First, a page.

It’s a given that registered investment advisors must have “scale” to grow. But how much scale (aka size) is needed to deliver the highest level of value to clients and produce strong returns for RIA owners and team members?
The latest research from Dynasty Financial Partners and Advisor Growth Strategies highlights data that differ from figures often cited by industry consultants, which may surprise some RIAs.
“Based on the results of our analysis, it became clear that optimum scale for RIAs is greater than the $1 billion to $2 billion assets … size that is industry conventional wisdom,” according to Dynasty Chairman Todd Thomson and Advisor Growth Strategies Principal John Furey, in a report released Wednesday.
(Related: Advisors Need Critical Mass to Thrive)
The Dynasty/AGS research compares the results of firms affiliated with Dynasty to several other industry benchmarks, and it looks at the benefits of working on a shared platform.
(Dynasty partner firms have their own registration with the Securities and Exchange Commission, or Form ADV, and ownership group, but they also work together as a buying group that shares the cost of “C-Suite” talent, like a chief marketing officer, and related business consultants.)
The analysis finds that Dynasty member firms gain substantial scale via the firm’s expertise and negotiating power with technology and custodial providers. Plus, those in its RIA cohort are more profitable than firms operating on a stand-alone basis and grow at a faster pace.
The Dynasty/AGS research argues that due to the disparity in business structures across the RIA industry, earnings before owner compensation (or EBOC) is not the most “meaningful measure for larger, more professional RIA firms.” Plus, earnings before interest and taxes, or EBIT, “does not tend to work for smaller, owner-operated firms.”
Thus, the researched developed and examined a new margin performance benchmark: EBAC, for earnings before owner and advisor compensation.
“EBAC allows for an apples-to-apples comparison for the true margin of RIAs before paying advisors and owners, and thus offers a meaningful comparison of margin across all size and types of RIA firms, regardless of how they structure their ownership,” the authors explained.
In their analysis, firms sharing a platform report EBAC of 62% of average revenue on average vs. industry benchmarks of 56-58% EBAC.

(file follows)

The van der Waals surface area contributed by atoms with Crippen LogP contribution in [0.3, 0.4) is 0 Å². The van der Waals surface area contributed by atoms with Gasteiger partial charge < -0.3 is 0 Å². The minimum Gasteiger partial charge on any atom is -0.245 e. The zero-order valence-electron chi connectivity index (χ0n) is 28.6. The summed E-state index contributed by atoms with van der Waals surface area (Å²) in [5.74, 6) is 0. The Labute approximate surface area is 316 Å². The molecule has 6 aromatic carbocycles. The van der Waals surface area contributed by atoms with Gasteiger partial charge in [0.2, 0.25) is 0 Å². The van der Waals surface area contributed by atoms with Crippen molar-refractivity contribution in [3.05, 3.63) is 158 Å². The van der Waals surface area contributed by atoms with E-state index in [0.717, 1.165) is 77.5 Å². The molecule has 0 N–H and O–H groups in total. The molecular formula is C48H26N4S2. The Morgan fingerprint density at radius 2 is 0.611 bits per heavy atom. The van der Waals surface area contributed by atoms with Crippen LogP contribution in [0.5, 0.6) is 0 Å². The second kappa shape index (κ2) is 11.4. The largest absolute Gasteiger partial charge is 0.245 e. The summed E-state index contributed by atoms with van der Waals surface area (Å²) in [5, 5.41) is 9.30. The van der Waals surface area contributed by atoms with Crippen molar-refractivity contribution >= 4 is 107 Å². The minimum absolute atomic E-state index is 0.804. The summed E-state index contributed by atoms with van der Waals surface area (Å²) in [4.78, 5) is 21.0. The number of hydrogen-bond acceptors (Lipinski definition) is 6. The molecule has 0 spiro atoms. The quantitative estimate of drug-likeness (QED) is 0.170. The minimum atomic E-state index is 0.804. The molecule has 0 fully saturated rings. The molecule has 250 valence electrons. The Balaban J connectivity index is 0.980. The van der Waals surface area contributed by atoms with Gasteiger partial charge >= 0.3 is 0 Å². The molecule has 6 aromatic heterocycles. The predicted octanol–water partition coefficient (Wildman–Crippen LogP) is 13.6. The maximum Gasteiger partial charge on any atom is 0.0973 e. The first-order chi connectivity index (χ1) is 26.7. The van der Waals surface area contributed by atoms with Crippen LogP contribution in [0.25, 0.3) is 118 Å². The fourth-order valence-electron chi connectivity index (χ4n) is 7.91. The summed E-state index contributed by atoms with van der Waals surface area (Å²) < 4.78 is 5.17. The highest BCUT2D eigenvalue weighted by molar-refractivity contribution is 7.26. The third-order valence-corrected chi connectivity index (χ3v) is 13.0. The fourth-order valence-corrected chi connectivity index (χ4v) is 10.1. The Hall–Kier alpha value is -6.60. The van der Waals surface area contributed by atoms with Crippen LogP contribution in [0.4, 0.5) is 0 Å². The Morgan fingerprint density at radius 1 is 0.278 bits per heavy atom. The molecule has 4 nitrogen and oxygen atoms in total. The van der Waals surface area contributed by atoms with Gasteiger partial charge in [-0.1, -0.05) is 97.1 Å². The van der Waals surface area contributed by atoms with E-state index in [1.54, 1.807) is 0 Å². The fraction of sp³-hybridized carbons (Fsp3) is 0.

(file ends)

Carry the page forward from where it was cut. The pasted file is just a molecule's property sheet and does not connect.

“The Shared Platform Cohort pays more for their state-of-the-art platform and consulting services, but these higher costs are outweighed by far lower personnel costs and other expenses,” according to Dynasty/AGS.
The partners completed the analysis in early 2018. AGS looked at 19 RIAs with between $300 million and $2 billion in assets under administration. The 15 Dynasty firms using the shared platform RIAs ranged from $200 million in AUA to over $4.1 billion.
Firms using a shared platform can “leverage the experience and established scale capabilities made possible by the entire network sharing … services,” while stand-alone firms have to hire and manage employees and consultants directly, work directly with technology vendors and regularly upgrade and improve front- and middle-office operations.
Dynasty says, for instance, that it can provide members with the scale of a business with over $30 billion in AUA, though its largest group included in the study had under $5 billion.
“A fundamental hypothesis in our industry is a well-managed RIA will expand margins as they grow. The results demonstrate that individual firm scale remains important even within the context of a shared platform model,” the authors said.
RIA owners, they add, tend to “overestimate their relative scale, underestimate the impact of the direct cost of employees, underestimate the difficulty and time required to hire and manage non-advisory employees effectively, and over-emphasize the relative cost of technology and outsourcing solutions.”
Looking at the potential impact on relative valuation for firms, the researchers calculated cash flow to the buyer or EBITDA (earnings before interest, taxes, depreciation and amortization), assuming a 35% advisor payout. For stand-alone AGS firms it was 21% versus 27% for firms on a shared platform.
Looking in detail at one firm, the researchers concluded that its pre-shared platform EBAC averaged 64% versus the shared platform average of 66%. When it joined the platform, though, the firm’s revenue growth jumped from an average of 9% per year to 18%.
The authors highlight the following implications:
1. Outsourcing and shared services should predominate in the RIA industry, especially in areas that are not central to the core value proposition.
2. The most profitable and fastest-growing RIAs will be the outsize winners during expected consolidation.
3. Even RIAs that don’t plan to grow nationwide can benefit from leveraging shared services.
“The metrics and results of this analysis show that outsourcing activities to shared-platform firms tends to drive improved margins and, likely, faster growth — driving significantly higher firm valuations,” explained Thomson and Furey.